Actuarial Science & Mathematical Finance

Programme director: Prof. M.H. Vellekoop.

This programme concerns both fundamental and applied research in the field of financial and economic risk. It is mainly directed at insurance companies (for life, non-life, pension and social insurance) and pension funds, but also considers other financial intermediaries. Research is performed on the mathematical modelling, estimation, evaluation and control of the risks related to such financial institutions, under complete and incomplete information and for complete and incomplete markets. This typically involves the development of new mathematical and statistical methods and probability theory and applications thereof in optimal control and asset pricing.  In the last five years, this research has been carried out in part with the support of three Netspar research grants (  Valuation and Risk Management for Insurance Companies and Pension Funds, Reconciling Short Term Risks and Long term Goals in Retirement Provisions and  Risk Management in Funded Pension Systems), an NWO VENI project (  Non-life: A Life Insurance Approach), an NWO VIDI project (  Econometrics of Contagion in Insurance and Finance), a Chair of Risk and Insurance sponsored by the Dutch Assocation of Insurers, and a number of externally funded PhD positions.

Asset and liability management for insurance contracts and pension obligations can often be formulated in terms of optimal investment and consumption problems. Typical for such actuarial risk management problems are the relatively long time horizons, necessitating investment in less liquid assets and making the mitigation of interest rate risk more difficult. For pension funds, investment goals are often stated in real instead of nominal terms which complicates the dynamic optimization problem. There is also the added challenge of longevity risk, since life expectancy continues to rise faster than was predicted earlier in most Western countries. Stochastic models for liquidity, inflation, and future survival rates, and their consequences for the valuation and risk management of annuities and pension contracts therefore constitute an important area of investigation.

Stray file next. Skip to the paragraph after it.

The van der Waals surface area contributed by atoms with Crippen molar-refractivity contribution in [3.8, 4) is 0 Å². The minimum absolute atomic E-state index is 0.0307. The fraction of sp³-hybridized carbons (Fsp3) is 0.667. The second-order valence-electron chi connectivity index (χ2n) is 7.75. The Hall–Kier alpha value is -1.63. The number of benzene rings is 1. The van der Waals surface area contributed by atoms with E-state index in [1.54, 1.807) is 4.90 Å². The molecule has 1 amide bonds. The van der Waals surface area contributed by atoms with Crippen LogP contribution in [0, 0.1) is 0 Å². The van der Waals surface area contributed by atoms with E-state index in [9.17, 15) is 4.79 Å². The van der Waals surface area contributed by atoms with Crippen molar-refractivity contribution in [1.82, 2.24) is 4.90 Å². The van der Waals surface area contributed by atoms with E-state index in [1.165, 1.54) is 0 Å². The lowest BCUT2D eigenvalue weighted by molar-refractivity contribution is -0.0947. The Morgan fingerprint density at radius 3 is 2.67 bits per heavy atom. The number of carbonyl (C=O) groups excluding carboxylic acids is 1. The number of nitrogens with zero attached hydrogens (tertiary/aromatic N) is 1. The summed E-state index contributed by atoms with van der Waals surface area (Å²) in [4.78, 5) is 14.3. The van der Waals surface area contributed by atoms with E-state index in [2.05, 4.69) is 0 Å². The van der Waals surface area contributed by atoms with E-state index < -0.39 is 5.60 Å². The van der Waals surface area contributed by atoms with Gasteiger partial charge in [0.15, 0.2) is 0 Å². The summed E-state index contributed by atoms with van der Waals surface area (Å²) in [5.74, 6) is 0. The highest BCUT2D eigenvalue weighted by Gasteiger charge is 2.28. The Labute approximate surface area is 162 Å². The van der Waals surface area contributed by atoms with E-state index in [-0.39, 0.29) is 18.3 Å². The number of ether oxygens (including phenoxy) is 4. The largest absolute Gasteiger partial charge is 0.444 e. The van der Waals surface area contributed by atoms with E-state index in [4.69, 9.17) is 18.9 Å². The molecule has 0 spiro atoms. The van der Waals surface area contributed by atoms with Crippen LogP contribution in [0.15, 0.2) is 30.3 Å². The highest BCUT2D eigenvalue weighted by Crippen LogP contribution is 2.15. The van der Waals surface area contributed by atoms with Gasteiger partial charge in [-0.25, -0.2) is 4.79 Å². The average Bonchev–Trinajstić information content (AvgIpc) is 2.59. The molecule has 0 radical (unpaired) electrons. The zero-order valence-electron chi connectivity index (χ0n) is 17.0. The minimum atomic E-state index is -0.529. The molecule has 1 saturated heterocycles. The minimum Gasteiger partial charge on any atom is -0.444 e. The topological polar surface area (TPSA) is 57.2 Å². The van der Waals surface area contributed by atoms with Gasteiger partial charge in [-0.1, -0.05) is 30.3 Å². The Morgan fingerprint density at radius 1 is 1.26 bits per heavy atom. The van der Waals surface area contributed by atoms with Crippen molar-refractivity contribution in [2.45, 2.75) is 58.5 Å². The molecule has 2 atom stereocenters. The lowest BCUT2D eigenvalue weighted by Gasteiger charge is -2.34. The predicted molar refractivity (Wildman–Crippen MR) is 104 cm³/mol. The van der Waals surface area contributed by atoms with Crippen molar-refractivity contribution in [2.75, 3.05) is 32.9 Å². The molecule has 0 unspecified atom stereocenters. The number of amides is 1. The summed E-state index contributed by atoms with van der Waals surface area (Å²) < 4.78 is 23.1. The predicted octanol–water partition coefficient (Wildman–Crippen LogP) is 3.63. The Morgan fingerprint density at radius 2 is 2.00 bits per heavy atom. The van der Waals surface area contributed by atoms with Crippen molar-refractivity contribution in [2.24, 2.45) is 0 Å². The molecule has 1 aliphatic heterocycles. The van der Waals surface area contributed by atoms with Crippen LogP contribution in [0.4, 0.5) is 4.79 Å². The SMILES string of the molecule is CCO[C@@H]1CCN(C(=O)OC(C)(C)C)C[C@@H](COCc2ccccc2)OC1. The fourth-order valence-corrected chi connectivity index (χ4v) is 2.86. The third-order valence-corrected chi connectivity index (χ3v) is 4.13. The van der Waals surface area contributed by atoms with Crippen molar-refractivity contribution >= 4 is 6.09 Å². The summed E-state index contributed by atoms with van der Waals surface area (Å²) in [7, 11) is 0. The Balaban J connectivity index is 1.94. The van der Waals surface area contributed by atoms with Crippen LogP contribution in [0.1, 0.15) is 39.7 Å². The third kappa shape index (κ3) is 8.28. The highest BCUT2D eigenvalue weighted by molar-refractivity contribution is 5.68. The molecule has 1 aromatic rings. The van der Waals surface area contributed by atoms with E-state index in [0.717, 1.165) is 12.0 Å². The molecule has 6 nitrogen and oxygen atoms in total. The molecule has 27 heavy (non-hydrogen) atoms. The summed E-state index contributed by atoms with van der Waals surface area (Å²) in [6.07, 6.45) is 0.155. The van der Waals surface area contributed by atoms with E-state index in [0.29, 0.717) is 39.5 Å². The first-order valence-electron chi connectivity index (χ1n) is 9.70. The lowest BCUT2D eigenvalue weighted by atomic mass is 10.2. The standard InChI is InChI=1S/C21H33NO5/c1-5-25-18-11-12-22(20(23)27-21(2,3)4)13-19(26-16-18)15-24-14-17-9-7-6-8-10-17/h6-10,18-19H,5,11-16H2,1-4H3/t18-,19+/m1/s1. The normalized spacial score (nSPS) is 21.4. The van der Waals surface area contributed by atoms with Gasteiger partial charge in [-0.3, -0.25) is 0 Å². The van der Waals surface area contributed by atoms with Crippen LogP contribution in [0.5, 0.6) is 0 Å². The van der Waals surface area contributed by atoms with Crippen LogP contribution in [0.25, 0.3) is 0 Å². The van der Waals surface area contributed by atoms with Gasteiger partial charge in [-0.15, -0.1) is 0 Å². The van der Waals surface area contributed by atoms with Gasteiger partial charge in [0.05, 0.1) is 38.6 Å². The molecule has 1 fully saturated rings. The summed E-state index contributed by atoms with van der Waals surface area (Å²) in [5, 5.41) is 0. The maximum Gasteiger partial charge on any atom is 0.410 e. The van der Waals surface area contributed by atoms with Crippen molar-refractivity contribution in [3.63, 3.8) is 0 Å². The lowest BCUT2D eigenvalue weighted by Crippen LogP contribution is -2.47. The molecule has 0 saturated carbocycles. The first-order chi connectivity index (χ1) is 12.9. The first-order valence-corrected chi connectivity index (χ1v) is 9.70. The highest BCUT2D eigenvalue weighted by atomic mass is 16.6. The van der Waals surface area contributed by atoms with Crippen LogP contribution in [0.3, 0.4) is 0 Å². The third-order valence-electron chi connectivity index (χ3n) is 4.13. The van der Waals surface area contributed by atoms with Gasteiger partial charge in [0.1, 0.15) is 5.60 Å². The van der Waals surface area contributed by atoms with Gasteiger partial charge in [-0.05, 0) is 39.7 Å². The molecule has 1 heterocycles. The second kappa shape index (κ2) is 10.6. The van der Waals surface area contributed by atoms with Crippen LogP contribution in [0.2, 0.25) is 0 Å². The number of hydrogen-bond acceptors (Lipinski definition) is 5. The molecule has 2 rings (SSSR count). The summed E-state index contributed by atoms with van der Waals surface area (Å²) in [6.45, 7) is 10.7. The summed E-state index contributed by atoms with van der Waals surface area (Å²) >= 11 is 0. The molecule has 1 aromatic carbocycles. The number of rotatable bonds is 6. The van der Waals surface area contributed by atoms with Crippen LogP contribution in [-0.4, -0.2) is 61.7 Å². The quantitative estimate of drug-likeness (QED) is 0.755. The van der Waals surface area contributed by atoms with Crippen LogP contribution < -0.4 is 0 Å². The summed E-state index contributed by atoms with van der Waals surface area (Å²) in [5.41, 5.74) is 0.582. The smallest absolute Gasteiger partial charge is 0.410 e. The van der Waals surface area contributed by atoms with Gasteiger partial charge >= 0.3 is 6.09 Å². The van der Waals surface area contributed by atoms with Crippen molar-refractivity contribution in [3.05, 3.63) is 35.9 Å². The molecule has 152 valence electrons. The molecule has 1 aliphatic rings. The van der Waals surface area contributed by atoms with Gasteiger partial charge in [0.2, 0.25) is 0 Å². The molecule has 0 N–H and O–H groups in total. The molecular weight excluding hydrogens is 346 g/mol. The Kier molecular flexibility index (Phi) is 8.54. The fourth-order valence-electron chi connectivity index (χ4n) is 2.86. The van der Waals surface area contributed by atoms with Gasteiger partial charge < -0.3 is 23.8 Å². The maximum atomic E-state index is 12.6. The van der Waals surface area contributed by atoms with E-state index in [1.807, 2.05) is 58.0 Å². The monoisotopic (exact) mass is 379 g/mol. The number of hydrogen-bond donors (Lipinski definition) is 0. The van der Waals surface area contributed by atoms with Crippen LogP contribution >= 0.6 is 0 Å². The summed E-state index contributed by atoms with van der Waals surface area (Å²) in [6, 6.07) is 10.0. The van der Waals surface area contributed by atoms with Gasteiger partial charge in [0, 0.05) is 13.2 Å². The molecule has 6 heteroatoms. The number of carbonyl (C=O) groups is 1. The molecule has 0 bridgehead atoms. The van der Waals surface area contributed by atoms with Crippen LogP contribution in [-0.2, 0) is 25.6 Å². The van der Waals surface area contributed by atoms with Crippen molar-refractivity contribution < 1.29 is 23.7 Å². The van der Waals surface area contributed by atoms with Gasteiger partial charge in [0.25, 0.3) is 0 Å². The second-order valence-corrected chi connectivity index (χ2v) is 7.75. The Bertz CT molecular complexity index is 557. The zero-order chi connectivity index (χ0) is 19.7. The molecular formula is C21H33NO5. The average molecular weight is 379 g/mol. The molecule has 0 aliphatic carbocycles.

Supervision and regulation of insurance companies and pension funds form another important part of the research programme. Methods for risk measurement and the determination of solvency requirements have come under intensified scrutiny in the wake of the recent financial crisis. The new European regulatory framework Solvency II for insurers and the Dutch FTK regulation for pension funds have therefore led to many new research questions. Researchers in this programme contribute fundamentally to mathematical models for market-consistent pricing in incomplete markets and to the further development of actuarial risk theory. This includes the development of robust methods for risk measurement and management that explicitly take model risk (ambiguity) into account. This also includes the development of methods to evaluate and mitigate systemic risk in the broader financial sector. From an applied perspective, researchers in this programme actively participate as scientific advisors in policy discussions on the new architecture of financial regulation and supervision.

Present-day challenges in non-life insurance contracts include the detection of insurance fraud, premium rating and claims reserving and the estimation of unreported claims. In this research programme techniques have been developed which tackle such issues by the use of Generalized Linear Mixed Models. These methods can also be used for survival modelling, graduation, multiple-state insurance models and risk classification and as such allow the unification of several distinct actuarial subfields.

Published by  Economics and Business

1 December 2015